One of the most important differences between bacteria and viruses is that antibiotics can usually kill bacteria, but not viruses. It can be difficult to determine whether a bacterium or a virus is causing an illness, as certain illnesses, including pneumonia, meningitis, and diarrhea, can be caused by either.
Antibiotics are effective against bacterial infections because they kill the living organisms by invading the cells or interfering with processes. But when antibiotics are taken for viral infections, not only do they not work on the non-living virus, they has a dangerous side effect on the bacteria in the body. The process of needlessly exposing bacteria to antibiotics results in bacteria that have become resilient to antibiotics. In order to kill this new, stronger, more resilient bacteria, higher doses or stronger antibiotics must be used. This perpetuates the cycle of helping the bacteria mutate into a stronger strain. Because of this excess antibiotic usage in viral infections, bacteria that were at one time highly responsive to antibiotics have become increasingly stronger and harder to get rid of. It is becoming a widespread issue, one that the Centers for Disease Control and Prevention (CDC) calls “one of the world’s most pressing public health problems.”
To reduce the risk of antibiotic resistance, practice the following suggestions:
- Treat only bacterial infections with antibiotics. Seek out a doctor and make sure the cause of the illness (bacteria, virus, fungus, or parasite) is known before taking drugs. Allow lesser illnesses, such as colds, run their course to avoid the development of drug-resistant germs. Instead of trying to treat a virus, find ways to treat symptoms.
- Use antibiotic medication properly. Doctors prescribe time periods and dosages because antibiotics are only effective against a bacterial infection if taken in that manner for that amount of time. Do not increase or decrease the dosage, or stop the medication early unless directed to by a doctor.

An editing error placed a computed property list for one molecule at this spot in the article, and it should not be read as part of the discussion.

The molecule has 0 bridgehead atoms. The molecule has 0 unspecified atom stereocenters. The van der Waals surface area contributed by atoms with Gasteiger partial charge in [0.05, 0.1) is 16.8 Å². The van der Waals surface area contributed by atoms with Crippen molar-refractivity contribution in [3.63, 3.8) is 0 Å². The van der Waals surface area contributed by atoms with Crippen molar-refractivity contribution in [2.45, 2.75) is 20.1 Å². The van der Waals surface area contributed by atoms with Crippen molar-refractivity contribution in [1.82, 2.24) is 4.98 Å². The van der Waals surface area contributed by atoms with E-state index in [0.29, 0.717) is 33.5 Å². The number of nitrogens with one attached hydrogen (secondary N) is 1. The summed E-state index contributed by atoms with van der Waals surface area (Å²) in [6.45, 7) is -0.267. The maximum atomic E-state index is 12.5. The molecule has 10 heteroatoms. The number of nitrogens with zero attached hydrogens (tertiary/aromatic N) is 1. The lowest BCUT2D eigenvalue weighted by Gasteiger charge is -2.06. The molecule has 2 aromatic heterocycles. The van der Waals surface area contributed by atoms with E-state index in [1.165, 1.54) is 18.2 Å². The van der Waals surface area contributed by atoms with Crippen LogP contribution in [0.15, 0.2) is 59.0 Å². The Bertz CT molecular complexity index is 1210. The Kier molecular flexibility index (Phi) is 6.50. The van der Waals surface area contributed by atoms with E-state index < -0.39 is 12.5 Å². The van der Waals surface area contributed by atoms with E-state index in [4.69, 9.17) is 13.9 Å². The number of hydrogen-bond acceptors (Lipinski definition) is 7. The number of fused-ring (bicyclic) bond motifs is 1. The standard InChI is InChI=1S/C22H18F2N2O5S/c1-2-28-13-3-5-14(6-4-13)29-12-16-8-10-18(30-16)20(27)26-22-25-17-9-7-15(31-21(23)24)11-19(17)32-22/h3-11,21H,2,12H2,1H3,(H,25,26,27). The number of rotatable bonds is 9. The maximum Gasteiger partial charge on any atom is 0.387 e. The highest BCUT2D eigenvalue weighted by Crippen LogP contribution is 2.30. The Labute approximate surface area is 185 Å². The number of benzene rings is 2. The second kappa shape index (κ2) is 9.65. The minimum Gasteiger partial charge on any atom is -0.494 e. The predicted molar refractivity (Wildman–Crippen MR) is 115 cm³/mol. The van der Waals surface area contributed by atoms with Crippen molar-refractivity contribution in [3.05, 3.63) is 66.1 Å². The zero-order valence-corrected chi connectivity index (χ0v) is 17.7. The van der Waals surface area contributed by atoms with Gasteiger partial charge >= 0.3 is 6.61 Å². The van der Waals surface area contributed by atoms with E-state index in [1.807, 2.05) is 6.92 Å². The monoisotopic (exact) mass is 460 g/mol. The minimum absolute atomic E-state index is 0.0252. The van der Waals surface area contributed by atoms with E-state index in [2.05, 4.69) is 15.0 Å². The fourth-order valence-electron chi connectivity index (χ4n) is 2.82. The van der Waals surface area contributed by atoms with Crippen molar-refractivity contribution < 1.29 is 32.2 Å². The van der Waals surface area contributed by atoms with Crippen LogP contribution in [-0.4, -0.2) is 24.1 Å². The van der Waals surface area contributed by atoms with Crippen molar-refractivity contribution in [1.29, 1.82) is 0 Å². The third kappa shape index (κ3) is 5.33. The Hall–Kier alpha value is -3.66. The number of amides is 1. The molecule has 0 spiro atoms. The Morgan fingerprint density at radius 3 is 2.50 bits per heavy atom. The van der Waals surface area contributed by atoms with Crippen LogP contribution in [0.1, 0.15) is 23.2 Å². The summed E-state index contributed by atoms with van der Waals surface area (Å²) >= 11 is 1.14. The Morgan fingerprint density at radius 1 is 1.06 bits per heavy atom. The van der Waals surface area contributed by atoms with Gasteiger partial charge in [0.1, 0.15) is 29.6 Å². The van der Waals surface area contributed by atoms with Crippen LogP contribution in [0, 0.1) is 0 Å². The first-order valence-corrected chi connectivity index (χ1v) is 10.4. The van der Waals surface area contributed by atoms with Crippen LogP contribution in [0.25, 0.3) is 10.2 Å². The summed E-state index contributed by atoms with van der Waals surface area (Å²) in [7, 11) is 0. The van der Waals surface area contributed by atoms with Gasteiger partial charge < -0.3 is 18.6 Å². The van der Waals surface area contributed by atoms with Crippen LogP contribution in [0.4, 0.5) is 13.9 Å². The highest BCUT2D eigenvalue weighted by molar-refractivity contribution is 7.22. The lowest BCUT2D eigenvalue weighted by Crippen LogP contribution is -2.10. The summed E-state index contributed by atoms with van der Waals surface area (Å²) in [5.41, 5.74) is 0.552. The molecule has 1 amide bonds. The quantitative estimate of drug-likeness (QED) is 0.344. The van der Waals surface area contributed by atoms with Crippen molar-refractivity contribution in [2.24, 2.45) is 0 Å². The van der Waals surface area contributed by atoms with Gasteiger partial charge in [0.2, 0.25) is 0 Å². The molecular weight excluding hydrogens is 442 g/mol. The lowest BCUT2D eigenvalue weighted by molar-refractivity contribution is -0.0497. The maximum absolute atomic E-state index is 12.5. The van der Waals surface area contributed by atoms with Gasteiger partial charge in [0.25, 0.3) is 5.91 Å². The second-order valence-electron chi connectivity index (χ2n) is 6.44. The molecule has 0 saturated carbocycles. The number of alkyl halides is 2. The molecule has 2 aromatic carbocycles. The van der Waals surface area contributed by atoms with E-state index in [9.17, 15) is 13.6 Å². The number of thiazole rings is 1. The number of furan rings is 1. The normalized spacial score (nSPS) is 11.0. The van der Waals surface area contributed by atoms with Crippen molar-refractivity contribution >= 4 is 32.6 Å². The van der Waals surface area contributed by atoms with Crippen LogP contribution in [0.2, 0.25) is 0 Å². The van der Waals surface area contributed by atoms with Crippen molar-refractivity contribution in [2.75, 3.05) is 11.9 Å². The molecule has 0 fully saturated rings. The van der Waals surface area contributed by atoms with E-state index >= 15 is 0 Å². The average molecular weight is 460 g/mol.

- Do not take antibiotics that were prescribed for others. Doses and directions for people vary, and some antibiotics can interfere with other medications.
- Encourage hand washing with non-antibacterial soap. Soaps without antibacterial ingredients are still effective at removing unhealthy bacteria.
- Stay home from work or school when ill to prevent the spread of infection.
Scientists and doctors are working on the problem of antibiotic resistance, but until new antibiotics are on the market, it is important that antibiotics continue to be prescribed and used correctly.
The Rise of Antibiotic-Resistant Infections
This article details the fast spread of antibiotic resistance including its origins, its relation to Darwinism, bacterial weaponry, and steps to take in order to solve the problem.
Bacteria vs. Virus
A comparison chart, detailing more specific differences on the molecular and biological level between a bacterium and a virus.
Mechanisms of Antimicrobial Resistance in Bacteria
From the American Journal of Medicine, this article looks at how antibacterial agents work and how new features of bacteria can resist those agents.
Antibiotic Resistance Questions and Answers
The Centers for Disease Control and Prevention answer common and uncommon questions about probiotics, the spread of infections, antibacterial products.
Antibiotic Resistance Resources
A useful list of URLs from around the web about antibiotic resistance, microbiology, and other bacteria-related topics.